There is a growing recognition of the need for the primary prevention of chronic illnesses across the lifespan. In recent years, diseases that were formerly associated with adulthood such as diabetes are being diagnosed in adolescents and young adults. While there have been many prevention efforts focusing on health in children and adolescents, there is a limited body of research examining prevention in young adults. This article examines the concept of wellness in the Millennial generation and describes how their life course experiences impact seven domains of wellness. Specifically, this article describes the period and cohort effects that influence the domains of wellness and how the Millennial generation differs from other generations in these aspects of wellness. Finally, this paper provides an overview of the technological and cultural influences on wellness in the Millennial generation.
Barbara E. Ainsworth and Cheryl Der Ananian
Melissa Bopp, Cheryl Der Ananian and Matthew E. Campbell
The demonstrated health benefits of active commuting (AC) and low participation rates among older adults indicate a need to examine the socioecological correlates of AC by age category. An online survey of employed U.S. adults examined AC participation and individual, employment-related, community, and environmental variables. Participants were dichotomized by age (younger: 18–49 yr; n = 638, 64% and older: ≥50 yr; n = 359, 36%). Logistic-regression analyses examined differences in AC correlates by age. Older adults were less likely to be active commuters (13.4%) than younger adults (27.9%; p < .001) For older adults, analyses yielded a Nagelkerke R2 = .76, with perceived behavioral control, behavioral beliefs, household cars, and walking distance as predictors. Analyses for younger adults resulted in a Nagelkerke R2 = .79, with perceived behavioral control, coworker normative beliefs, parking problems at work, greater employer and community support for AC, and bad weather as predictors. Findings suggest age should be considered when examining and targeting AC behaviors.
Meghan Baruth, Sara Wilcox, Cheryl Der Ananian and Sue Heiney
Adjuvant treatment for breast cancer may result in long-lasting, adverse emotional and physical side effects, and reduce quality of life (QOL). This pilot study examined the effects of a home-based walking program on QOL and fatigue in early stage breast cancer survivors and whether changes in walking behavior were associated with changes in outcomes.
Participants (n = 32) were randomized to a 12-week home-based walking intervention plus brief telephone counseling (n = 20) or a wait-list control group (n = 12). Self-reported fatigue, QOL, and walking were assessed at baseline and 12-weeks. Results are presented as effect sizes.
Participants in the intervention had improvements in a majority of fatigue and QOL outcomes, whereas the control group had no change or worsened in many; effect sizes were generally in the small to medium range. Changes in fatigue/QOL outcomes were associated with changes in walking behavior, with effects generally in the small to medium range.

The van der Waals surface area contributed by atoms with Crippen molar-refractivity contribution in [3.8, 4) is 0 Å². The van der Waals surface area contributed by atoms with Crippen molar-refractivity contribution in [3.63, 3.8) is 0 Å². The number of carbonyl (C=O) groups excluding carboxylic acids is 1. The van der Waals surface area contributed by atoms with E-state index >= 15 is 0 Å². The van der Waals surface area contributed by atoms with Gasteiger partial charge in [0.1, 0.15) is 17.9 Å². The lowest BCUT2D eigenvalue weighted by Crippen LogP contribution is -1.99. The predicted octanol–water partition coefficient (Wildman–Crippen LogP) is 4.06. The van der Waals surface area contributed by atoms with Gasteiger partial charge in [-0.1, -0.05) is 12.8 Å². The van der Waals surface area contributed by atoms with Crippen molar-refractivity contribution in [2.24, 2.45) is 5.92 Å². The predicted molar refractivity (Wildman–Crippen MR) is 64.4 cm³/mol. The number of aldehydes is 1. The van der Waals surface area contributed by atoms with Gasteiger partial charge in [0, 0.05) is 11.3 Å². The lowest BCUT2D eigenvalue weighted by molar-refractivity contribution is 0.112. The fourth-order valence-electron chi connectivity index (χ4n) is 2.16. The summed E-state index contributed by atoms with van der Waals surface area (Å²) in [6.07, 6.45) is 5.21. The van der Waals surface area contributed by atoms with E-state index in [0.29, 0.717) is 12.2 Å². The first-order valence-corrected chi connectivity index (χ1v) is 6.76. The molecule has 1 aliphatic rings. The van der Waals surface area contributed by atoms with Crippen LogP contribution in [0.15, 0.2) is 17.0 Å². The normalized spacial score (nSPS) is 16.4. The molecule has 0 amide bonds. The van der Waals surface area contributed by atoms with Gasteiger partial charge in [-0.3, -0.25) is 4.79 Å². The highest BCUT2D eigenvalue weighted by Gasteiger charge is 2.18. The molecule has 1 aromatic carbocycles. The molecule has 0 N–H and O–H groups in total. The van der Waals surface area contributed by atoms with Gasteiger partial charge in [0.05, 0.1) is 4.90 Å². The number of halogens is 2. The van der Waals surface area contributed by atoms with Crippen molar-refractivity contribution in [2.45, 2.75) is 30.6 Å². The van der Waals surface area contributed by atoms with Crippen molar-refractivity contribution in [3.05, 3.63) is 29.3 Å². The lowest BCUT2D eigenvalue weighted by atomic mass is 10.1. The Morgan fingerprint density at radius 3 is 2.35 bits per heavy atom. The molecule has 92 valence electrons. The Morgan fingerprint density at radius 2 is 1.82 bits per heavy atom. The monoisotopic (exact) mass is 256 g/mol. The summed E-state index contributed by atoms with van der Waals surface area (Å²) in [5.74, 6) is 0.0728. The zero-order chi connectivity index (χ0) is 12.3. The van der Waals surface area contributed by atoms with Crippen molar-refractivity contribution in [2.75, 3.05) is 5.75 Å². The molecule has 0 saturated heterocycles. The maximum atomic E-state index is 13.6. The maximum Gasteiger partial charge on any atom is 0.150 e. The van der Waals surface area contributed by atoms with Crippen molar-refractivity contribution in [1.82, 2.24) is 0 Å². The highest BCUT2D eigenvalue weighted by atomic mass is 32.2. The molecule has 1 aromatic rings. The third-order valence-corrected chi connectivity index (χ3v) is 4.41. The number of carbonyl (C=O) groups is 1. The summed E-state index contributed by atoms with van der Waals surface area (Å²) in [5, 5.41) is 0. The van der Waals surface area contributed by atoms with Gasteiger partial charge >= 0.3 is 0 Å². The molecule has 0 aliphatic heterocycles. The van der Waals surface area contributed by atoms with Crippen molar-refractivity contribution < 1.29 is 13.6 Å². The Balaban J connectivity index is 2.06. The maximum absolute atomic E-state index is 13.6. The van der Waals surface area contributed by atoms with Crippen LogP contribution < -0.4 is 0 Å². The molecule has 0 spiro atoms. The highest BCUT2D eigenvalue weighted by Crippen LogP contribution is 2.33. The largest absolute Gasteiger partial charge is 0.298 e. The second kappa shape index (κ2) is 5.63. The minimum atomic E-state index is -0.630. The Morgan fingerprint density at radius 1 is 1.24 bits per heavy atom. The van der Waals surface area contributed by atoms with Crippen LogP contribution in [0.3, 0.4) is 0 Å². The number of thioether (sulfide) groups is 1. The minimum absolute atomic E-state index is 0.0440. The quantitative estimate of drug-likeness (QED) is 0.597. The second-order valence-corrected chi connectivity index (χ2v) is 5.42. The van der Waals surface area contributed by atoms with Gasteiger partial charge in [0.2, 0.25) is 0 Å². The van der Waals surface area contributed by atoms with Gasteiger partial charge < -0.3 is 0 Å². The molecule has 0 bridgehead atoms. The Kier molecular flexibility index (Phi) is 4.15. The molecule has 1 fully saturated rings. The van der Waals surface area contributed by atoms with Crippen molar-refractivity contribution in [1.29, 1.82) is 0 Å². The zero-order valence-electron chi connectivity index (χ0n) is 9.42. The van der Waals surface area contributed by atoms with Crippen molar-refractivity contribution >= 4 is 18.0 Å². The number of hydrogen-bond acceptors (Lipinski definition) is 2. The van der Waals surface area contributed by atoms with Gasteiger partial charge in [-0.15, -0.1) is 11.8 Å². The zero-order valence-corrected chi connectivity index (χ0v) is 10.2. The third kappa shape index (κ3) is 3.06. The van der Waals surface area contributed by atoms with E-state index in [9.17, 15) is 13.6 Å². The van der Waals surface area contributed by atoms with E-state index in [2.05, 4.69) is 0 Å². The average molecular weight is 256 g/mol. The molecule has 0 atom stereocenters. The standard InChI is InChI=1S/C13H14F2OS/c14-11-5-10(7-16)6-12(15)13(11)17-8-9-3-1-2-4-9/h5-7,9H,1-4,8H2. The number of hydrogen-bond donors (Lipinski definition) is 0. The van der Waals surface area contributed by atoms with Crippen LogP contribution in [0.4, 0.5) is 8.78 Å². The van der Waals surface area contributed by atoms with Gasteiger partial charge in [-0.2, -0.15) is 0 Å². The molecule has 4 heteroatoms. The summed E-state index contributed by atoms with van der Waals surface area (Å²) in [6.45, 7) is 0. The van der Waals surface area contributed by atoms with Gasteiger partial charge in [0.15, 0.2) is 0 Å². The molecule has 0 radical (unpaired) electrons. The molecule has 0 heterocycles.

Home-based physical activity (walking) programs may be an appropriate avenue for alleviating the adverse side effects that often accompany adjuvant treatment for breast cancer. These programs have potential for widespread dissemination, which may have considerable impact on the quality of life of women recently completing breast cancer treatment.
Sarah J. Wherry, Cheryl Der Ananian and Pamela D. Swan
Background: This study evaluated the feasibility and effectiveness of a home-based exercise intervention using the Wii Fit Plus®. Methods: A randomized, controlled trial of 24 women (age 53.6 [5.4] y) was used to assess compliance and changes in balance over 12 weeks. Balance was measured via the Berg Balance Scale and Frailty and Injuries: Cooperative Studies of Intervention Techniques-4 Scale at baseline and week 6 and week 12. Participant compliance to the intervention was captured via paper logs and the electronic record collected by the Wii Fit Plus®. Results: Participants in the intervention group were 95% compliant based on electronic records. There were no significant differences between groups for total score on either balance scale. There was a significant group × time interaction in favor of the intervention for maximum velocity y (P < .05), average velocity (P < .05), and was trending for maximum velocity x (P = .05) in the tandem step, eyes closed position. Conclusions: The results suggest that the Wii Fit Plus® is appropriate for home-based interventions in middle-aged women. Modest improvements in balance indicate that this may be an effective means to improve or maintain balance in older women. More research is needed to determine compliance and benefits to reducing fall risk in durations exceeding 12 weeks.